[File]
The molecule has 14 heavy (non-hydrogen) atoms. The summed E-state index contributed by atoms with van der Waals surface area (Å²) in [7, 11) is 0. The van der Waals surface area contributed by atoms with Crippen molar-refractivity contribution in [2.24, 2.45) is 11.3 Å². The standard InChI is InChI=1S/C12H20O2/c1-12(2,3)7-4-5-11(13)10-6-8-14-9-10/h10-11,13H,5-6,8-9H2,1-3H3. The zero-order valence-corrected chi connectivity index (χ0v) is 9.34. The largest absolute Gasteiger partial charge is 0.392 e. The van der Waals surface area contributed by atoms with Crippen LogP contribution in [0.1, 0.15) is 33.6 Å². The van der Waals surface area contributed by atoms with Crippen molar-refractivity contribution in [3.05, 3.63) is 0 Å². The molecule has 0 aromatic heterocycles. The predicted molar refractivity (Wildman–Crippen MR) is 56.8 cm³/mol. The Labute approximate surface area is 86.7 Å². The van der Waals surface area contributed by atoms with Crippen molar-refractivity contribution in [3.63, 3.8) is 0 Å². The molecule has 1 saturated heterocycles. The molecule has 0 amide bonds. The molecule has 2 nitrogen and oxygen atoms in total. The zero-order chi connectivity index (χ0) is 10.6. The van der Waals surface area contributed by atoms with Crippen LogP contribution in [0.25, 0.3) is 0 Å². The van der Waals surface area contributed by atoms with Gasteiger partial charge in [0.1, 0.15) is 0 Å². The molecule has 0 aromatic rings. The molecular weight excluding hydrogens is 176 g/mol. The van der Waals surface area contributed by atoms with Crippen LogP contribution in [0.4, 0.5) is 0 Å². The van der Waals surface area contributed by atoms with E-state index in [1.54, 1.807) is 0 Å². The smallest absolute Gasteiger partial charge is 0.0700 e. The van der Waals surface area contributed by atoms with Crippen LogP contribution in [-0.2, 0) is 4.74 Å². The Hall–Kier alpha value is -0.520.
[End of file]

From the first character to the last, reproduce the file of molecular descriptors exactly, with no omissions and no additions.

The molecule has 14 heavy (non-hydrogen) atoms. The summed E-state index contributed by atoms with van der Waals surface area (Å²) in [7, 11) is 0. The van der Waals surface area contributed by atoms with Crippen molar-refractivity contribution in [2.24, 2.45) is 11.3 Å². The standard InChI is InChI=1S/C12H20O2/c1-12(2,3)7-4-5-11(13)10-6-8-14-9-10/h10-11,13H,5-6,8-9H2,1-3H3. The zero-order valence-corrected chi connectivity index (χ0v) is 9.34. The largest absolute Gasteiger partial charge is 0.392 e. The van der Waals surface area contributed by atoms with Crippen LogP contribution in [0.1, 0.15) is 33.6 Å². The van der Waals surface area contributed by atoms with Crippen molar-refractivity contribution in [3.05, 3.63) is 0 Å². The molecule has 0 aromatic heterocycles. The predicted molar refractivity (Wildman–Crippen MR) is 56.8 cm³/mol. The Labute approximate surface area is 86.7 Å². The van der Waals surface area contributed by atoms with Crippen molar-refractivity contribution in [3.63, 3.8) is 0 Å². The molecule has 1 saturated heterocycles. The molecule has 0 amide bonds. The molecule has 2 nitrogen and oxygen atoms in total. The zero-order chi connectivity index (χ0) is 10.6. The van der Waals surface area contributed by atoms with Crippen LogP contribution in [0.25, 0.3) is 0 Å². The van der Waals surface area contributed by atoms with Gasteiger partial charge in [0.1, 0.15) is 0 Å². The molecule has 0 aromatic rings. The molecular weight excluding hydrogens is 176 g/mol. The van der Waals surface area contributed by atoms with Crippen LogP contribution in [0.4, 0.5) is 0 Å². The van der Waals surface area contributed by atoms with E-state index in [1.54, 1.807) is 0 Å². The smallest absolute Gasteiger partial charge is 0.0700 e. The van der Waals surface area contributed by atoms with Crippen LogP contribution in [-0.2, 0) is 4.74 Å². The Hall–Kier alpha value is -0.520.